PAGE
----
Brethren, let us stress in all our meetings with our workers the great importance of the message that came to the Minneapolis Conference in 1888— the message that has been repeated here in these meetings by all the speakers, of the absolute importance of this people's receiving the righteousness of Christ. . . . Let us determine in our heart of hearts that we will raise this cry until it is heard by workers and people everywhere and until our people learn how to enter into it for themselves. . . . The end is near, brethren. Our pilgrimage in this world is soon to end. May God keep us faithful until it is all over, is my prayer.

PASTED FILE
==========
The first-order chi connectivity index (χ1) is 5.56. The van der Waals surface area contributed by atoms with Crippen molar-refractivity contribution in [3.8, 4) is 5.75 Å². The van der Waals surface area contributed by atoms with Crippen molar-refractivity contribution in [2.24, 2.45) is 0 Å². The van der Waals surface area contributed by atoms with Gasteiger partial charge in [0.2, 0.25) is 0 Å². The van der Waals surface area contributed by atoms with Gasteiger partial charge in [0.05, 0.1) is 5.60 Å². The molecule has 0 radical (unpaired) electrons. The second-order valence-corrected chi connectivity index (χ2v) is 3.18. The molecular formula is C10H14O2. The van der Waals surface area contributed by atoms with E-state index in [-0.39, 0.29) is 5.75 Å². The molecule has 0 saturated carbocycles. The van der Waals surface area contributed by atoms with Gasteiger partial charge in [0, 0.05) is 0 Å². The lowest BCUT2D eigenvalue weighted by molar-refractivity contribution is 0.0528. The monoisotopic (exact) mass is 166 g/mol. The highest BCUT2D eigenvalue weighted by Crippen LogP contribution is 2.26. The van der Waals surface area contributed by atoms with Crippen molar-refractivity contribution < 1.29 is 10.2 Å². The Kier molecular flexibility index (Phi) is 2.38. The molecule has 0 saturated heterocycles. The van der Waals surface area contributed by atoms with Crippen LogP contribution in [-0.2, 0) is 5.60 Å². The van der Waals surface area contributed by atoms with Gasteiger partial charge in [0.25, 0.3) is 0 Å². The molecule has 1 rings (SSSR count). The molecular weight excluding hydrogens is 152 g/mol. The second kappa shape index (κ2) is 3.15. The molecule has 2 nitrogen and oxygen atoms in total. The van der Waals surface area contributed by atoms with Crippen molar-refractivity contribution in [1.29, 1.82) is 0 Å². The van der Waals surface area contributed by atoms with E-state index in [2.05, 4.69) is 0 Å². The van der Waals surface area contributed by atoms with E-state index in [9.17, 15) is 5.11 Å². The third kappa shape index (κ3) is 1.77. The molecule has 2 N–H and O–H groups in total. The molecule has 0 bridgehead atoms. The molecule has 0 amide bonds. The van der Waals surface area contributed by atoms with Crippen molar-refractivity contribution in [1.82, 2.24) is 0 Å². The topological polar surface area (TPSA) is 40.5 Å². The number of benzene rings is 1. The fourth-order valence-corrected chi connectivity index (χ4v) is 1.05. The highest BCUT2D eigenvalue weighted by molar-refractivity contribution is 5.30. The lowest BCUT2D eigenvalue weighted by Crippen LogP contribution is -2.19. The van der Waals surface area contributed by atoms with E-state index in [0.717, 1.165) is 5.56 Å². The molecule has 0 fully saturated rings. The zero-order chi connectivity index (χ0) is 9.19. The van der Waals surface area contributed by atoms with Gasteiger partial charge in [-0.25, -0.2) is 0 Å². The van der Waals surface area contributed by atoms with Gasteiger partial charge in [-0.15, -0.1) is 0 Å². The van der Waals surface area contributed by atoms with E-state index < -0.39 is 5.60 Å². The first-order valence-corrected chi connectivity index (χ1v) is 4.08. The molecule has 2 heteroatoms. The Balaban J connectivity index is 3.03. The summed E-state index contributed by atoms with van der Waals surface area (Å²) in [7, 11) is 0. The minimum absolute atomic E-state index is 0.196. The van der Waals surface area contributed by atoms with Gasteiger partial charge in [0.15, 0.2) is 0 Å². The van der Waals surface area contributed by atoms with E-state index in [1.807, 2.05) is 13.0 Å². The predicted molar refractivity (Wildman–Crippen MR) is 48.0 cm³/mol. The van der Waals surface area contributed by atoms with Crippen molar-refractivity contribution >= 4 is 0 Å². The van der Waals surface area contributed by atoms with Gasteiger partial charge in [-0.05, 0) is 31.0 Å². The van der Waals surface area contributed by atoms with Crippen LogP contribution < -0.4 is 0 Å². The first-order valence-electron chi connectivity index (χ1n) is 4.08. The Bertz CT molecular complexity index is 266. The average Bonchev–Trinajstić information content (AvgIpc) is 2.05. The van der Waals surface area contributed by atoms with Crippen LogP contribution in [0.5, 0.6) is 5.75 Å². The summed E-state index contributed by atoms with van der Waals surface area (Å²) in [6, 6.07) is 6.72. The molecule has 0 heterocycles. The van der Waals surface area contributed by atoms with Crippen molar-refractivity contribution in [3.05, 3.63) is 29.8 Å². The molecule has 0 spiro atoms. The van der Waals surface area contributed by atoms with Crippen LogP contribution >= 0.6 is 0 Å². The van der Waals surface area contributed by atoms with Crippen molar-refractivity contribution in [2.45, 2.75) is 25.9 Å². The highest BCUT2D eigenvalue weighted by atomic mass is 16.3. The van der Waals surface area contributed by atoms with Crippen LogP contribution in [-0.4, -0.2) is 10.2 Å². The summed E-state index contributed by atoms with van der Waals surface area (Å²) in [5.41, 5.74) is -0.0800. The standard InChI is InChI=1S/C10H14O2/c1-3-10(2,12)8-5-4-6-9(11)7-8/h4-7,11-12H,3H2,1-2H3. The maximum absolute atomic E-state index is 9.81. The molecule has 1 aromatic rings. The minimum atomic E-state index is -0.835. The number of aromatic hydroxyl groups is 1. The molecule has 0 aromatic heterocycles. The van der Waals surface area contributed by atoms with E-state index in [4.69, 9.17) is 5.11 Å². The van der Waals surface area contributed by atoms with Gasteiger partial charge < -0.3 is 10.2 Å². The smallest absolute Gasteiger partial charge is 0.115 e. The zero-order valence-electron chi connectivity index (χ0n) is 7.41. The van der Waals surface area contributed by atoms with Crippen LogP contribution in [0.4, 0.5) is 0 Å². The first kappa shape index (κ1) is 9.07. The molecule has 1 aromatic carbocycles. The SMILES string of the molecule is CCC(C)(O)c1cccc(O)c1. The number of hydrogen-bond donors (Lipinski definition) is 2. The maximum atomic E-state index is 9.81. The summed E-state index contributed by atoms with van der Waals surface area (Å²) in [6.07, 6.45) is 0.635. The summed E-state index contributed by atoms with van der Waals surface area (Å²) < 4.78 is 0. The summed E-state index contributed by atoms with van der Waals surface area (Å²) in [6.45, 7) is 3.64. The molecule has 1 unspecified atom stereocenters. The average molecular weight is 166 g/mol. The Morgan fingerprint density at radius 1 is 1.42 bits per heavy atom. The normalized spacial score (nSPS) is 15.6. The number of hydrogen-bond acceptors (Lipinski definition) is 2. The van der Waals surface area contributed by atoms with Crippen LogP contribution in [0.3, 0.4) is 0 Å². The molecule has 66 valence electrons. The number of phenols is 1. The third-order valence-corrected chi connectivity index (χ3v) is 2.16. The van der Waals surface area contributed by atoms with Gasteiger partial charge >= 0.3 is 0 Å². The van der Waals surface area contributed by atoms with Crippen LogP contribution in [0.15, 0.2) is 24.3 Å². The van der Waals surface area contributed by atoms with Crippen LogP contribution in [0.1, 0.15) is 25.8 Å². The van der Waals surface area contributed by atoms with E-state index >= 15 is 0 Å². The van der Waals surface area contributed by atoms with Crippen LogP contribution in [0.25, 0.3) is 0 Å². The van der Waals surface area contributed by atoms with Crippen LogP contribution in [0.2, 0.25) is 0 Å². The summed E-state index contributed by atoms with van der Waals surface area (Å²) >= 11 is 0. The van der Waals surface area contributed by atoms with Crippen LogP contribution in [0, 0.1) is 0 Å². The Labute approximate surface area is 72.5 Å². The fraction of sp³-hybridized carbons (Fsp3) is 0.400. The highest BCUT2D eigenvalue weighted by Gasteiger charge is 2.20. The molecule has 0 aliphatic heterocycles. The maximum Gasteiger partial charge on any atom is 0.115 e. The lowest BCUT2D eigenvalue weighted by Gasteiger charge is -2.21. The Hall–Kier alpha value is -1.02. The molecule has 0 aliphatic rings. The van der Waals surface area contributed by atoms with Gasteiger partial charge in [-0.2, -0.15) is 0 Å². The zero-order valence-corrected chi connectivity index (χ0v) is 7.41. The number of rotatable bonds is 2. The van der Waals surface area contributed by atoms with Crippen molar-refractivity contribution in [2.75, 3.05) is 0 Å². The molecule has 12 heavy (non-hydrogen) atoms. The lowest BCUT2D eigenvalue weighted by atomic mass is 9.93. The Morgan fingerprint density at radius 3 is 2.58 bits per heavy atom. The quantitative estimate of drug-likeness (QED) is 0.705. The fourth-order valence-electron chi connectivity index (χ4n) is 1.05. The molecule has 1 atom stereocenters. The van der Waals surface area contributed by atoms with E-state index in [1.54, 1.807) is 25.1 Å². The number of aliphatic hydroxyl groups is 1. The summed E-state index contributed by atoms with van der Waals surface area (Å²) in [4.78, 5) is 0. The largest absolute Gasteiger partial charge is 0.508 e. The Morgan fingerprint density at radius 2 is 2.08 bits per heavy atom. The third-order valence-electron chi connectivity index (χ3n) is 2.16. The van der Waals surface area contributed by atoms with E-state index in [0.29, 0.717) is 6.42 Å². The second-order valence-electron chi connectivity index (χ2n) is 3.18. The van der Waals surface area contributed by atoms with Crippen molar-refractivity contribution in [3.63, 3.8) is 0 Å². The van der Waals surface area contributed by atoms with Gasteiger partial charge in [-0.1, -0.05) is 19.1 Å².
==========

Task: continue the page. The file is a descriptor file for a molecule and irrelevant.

And with those remarks the conference closed. I sat for a moment in the sanctuary of the church, reviewing in my mind the events of each day of the past two weeks. The scenes of Friday afternoon passed before me again—the celebration of the ordinances, the communion service together; and then the testimonies from almost every minister in attendance. It was in one of those testimonies that I heard an overseas representative quote Proverbs 4:18—"But the path of the just is as the shining light, that shineth more and more unto the perfect day." That's it, I thought—the perfect Scriptural description of what the Bible Conference has meant to all of us. It made the truth of God as taught by the Seventh-day Adventist Church shine even brighter after these 108 years of the Advent era.